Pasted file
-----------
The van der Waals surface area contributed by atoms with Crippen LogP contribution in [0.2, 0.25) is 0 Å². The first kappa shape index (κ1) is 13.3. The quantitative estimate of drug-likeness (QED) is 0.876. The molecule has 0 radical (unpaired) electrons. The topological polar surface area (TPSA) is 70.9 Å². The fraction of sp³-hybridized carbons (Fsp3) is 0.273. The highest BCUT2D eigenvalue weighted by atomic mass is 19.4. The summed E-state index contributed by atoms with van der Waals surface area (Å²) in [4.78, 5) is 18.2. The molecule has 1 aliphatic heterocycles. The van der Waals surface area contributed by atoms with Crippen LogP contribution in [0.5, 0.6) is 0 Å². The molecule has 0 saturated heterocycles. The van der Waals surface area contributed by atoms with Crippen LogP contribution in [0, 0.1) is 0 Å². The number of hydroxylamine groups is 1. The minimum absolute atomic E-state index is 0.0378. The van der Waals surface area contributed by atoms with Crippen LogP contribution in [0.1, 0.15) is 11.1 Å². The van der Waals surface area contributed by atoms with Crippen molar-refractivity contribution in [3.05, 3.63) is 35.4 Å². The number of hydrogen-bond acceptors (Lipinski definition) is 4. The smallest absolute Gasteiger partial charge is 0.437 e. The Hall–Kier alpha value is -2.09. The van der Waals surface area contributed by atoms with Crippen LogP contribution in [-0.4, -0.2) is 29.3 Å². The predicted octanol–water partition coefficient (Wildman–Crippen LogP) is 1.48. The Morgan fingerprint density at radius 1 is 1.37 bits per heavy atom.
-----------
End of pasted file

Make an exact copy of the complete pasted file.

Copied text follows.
The van der Waals surface area contributed by atoms with Crippen LogP contribution in [0.2, 0.25) is 0 Å². The first kappa shape index (κ1) is 13.3. The quantitative estimate of drug-likeness (QED) is 0.876. The molecule has 0 radical (unpaired) electrons. The topological polar surface area (TPSA) is 70.9 Å². The fraction of sp³-hybridized carbons (Fsp3) is 0.273. The highest BCUT2D eigenvalue weighted by atomic mass is 19.4. The summed E-state index contributed by atoms with van der Waals surface area (Å²) in [4.78, 5) is 18.2. The molecule has 1 aliphatic heterocycles. The van der Waals surface area contributed by atoms with Crippen LogP contribution in [0.5, 0.6) is 0 Å². The molecule has 0 saturated heterocycles. The van der Waals surface area contributed by atoms with Crippen LogP contribution in [0, 0.1) is 0 Å². The number of hydroxylamine groups is 1. The minimum absolute atomic E-state index is 0.0378. The van der Waals surface area contributed by atoms with Crippen LogP contribution in [0.1, 0.15) is 11.1 Å². The van der Waals surface area contributed by atoms with Crippen molar-refractivity contribution in [3.05, 3.63) is 35.4 Å². The number of hydrogen-bond acceptors (Lipinski definition) is 4. The smallest absolute Gasteiger partial charge is 0.437 e. The Hall–Kier alpha value is -2.09. The van der Waals surface area contributed by atoms with Crippen LogP contribution in [-0.4, -0.2) is 29.3 Å². The predicted octanol–water partition coefficient (Wildman–Crippen LogP) is 1.48. The Morgan fingerprint density at radius 1 is 1.37 bits per heavy atom.